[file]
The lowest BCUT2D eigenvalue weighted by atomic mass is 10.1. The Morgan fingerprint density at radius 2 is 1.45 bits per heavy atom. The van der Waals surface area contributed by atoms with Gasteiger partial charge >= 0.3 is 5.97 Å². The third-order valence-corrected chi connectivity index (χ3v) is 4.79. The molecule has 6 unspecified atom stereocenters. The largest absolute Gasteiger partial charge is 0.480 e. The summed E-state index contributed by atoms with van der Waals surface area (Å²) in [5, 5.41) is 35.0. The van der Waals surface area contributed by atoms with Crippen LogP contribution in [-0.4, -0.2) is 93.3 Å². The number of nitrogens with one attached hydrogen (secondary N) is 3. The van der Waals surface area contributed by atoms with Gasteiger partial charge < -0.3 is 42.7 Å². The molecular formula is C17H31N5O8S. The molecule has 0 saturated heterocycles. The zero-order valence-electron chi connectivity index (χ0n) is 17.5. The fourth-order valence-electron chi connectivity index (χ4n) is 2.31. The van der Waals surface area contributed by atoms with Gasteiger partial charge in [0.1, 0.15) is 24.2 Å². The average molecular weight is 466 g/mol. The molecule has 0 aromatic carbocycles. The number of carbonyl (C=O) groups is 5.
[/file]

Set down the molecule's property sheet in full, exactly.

The lowest BCUT2D eigenvalue weighted by atomic mass is 10.1. The Morgan fingerprint density at radius 2 is 1.45 bits per heavy atom. The van der Waals surface area contributed by atoms with Gasteiger partial charge >= 0.3 is 5.97 Å². The third-order valence-corrected chi connectivity index (χ3v) is 4.79. The molecule has 6 unspecified atom stereocenters. The largest absolute Gasteiger partial charge is 0.480 e. The summed E-state index contributed by atoms with van der Waals surface area (Å²) in [5, 5.41) is 35.0. The van der Waals surface area contributed by atoms with Crippen LogP contribution in [-0.4, -0.2) is 93.3 Å². The number of nitrogens with one attached hydrogen (secondary N) is 3. The van der Waals surface area contributed by atoms with Gasteiger partial charge < -0.3 is 42.7 Å². The molecular formula is C17H31N5O8S. The molecule has 0 saturated heterocycles. The zero-order valence-electron chi connectivity index (χ0n) is 17.5. The fourth-order valence-electron chi connectivity index (χ4n) is 2.31. The van der Waals surface area contributed by atoms with Gasteiger partial charge in [0.1, 0.15) is 24.2 Å². The average molecular weight is 466 g/mol. The molecule has 0 aromatic carbocycles. The number of carbonyl (C=O) groups is 5.